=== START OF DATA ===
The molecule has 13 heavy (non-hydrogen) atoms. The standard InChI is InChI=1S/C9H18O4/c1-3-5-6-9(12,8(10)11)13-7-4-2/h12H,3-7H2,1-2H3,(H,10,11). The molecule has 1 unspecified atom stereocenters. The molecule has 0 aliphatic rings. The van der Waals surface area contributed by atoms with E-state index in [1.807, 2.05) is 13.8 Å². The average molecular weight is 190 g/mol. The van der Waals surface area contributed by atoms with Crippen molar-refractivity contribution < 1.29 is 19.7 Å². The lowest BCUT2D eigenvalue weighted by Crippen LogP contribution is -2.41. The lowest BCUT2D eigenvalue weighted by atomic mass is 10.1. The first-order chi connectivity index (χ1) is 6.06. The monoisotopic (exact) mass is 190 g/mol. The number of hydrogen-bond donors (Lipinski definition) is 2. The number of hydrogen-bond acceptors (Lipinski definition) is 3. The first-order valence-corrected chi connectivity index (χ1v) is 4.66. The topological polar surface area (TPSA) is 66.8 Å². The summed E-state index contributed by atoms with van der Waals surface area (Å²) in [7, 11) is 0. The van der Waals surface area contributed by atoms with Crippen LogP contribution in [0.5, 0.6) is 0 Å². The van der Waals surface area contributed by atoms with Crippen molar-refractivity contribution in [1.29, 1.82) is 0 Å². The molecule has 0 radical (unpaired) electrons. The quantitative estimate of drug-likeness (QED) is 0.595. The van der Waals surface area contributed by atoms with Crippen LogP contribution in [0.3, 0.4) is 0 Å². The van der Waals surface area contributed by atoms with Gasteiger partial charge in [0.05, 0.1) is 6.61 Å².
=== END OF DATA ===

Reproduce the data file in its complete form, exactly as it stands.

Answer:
The molecule has 13 heavy (non-hydrogen) atoms. The standard InChI is InChI=1S/C9H18O4/c1-3-5-6-9(12,8(10)11)13-7-4-2/h12H,3-7H2,1-2H3,(H,10,11). The molecule has 1 unspecified atom stereocenters. The molecule has 0 aliphatic rings. The van der Waals surface area contributed by atoms with E-state index in [1.807, 2.05) is 13.8 Å². The average molecular weight is 190 g/mol. The van der Waals surface area contributed by atoms with Crippen molar-refractivity contribution < 1.29 is 19.7 Å². The lowest BCUT2D eigenvalue weighted by Crippen LogP contribution is -2.41. The lowest BCUT2D eigenvalue weighted by atomic mass is 10.1. The first-order chi connectivity index (χ1) is 6.06. The monoisotopic (exact) mass is 190 g/mol. The number of hydrogen-bond donors (Lipinski definition) is 2. The number of hydrogen-bond acceptors (Lipinski definition) is 3. The first-order valence-corrected chi connectivity index (χ1v) is 4.66. The topological polar surface area (TPSA) is 66.8 Å². The summed E-state index contributed by atoms with van der Waals surface area (Å²) in [7, 11) is 0. The van der Waals surface area contributed by atoms with Crippen LogP contribution in [0.5, 0.6) is 0 Å². The van der Waals surface area contributed by atoms with Crippen molar-refractivity contribution in [1.29, 1.82) is 0 Å². The molecule has 0 radical (unpaired) electrons. The quantitative estimate of drug-likeness (QED) is 0.595. The van der Waals surface area contributed by atoms with Crippen LogP contribution in [0.3, 0.4) is 0 Å². The van der Waals surface area contributed by atoms with Gasteiger partial charge in [0.05, 0.1) is 6.61 Å².